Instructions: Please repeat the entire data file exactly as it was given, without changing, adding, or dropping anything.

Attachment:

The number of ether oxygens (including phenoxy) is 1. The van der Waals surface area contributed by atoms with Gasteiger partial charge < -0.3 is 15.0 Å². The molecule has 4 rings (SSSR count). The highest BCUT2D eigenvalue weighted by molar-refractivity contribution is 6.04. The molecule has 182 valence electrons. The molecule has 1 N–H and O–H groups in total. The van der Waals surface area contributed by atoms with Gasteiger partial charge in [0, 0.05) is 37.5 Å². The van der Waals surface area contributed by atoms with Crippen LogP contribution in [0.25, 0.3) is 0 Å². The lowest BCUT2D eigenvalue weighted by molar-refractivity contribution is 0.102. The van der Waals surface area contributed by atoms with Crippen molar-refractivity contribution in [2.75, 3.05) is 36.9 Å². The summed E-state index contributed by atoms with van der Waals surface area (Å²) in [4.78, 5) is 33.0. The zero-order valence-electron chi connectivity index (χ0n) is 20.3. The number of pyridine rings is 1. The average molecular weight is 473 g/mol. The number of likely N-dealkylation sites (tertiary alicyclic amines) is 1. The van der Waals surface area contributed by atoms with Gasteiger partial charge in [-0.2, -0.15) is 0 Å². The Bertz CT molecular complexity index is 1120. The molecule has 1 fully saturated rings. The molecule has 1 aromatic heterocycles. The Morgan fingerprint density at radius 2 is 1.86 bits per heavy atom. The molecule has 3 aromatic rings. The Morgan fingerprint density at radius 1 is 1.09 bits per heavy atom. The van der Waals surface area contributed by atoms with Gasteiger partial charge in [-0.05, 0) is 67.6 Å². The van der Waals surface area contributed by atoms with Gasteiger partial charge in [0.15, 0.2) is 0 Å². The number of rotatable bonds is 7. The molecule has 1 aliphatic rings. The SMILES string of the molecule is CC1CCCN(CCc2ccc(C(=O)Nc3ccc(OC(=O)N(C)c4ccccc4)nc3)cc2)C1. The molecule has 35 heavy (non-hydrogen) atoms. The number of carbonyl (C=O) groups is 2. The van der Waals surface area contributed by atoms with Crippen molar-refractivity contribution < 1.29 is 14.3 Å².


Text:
The number of ether oxygens (including phenoxy) is 1. The van der Waals surface area contributed by atoms with Gasteiger partial charge < -0.3 is 15.0 Å². The molecule has 4 rings (SSSR count). The highest BCUT2D eigenvalue weighted by molar-refractivity contribution is 6.04. The molecule has 182 valence electrons. The molecule has 1 N–H and O–H groups in total. The van der Waals surface area contributed by atoms with Gasteiger partial charge in [0, 0.05) is 37.5 Å². The van der Waals surface area contributed by atoms with Crippen LogP contribution in [0.25, 0.3) is 0 Å². The lowest BCUT2D eigenvalue weighted by molar-refractivity contribution is 0.102. The van der Waals surface area contributed by atoms with Crippen molar-refractivity contribution in [2.75, 3.05) is 36.9 Å². The summed E-state index contributed by atoms with van der Waals surface area (Å²) in [4.78, 5) is 33.0. The zero-order valence-electron chi connectivity index (χ0n) is 20.3. The number of pyridine rings is 1. The average molecular weight is 473 g/mol. The number of likely N-dealkylation sites (tertiary alicyclic amines) is 1. The van der Waals surface area contributed by atoms with Gasteiger partial charge in [-0.2, -0.15) is 0 Å². The Bertz CT molecular complexity index is 1120. The molecule has 1 fully saturated rings. The molecule has 1 aromatic heterocycles. The Morgan fingerprint density at radius 2 is 1.86 bits per heavy atom. The molecule has 3 aromatic rings. The Morgan fingerprint density at radius 1 is 1.09 bits per heavy atom. The van der Waals surface area contributed by atoms with Gasteiger partial charge in [-0.05, 0) is 67.6 Å². The van der Waals surface area contributed by atoms with Gasteiger partial charge in [0.15, 0.2) is 0 Å². The number of rotatable bonds is 7. The molecule has 1 aliphatic rings. The SMILES string of the molecule is CC1CCCN(CCc2ccc(C(=O)Nc3ccc(OC(=O)N(C)c4ccccc4)nc3)cc2)C1. The molecule has 35 heavy (non-hydrogen) atoms. The number of carbonyl (C=O) groups is 2. The van der Waals surface area contributed by atoms with Crippen molar-refractivity contribution < 1.29 is 14.3 Å².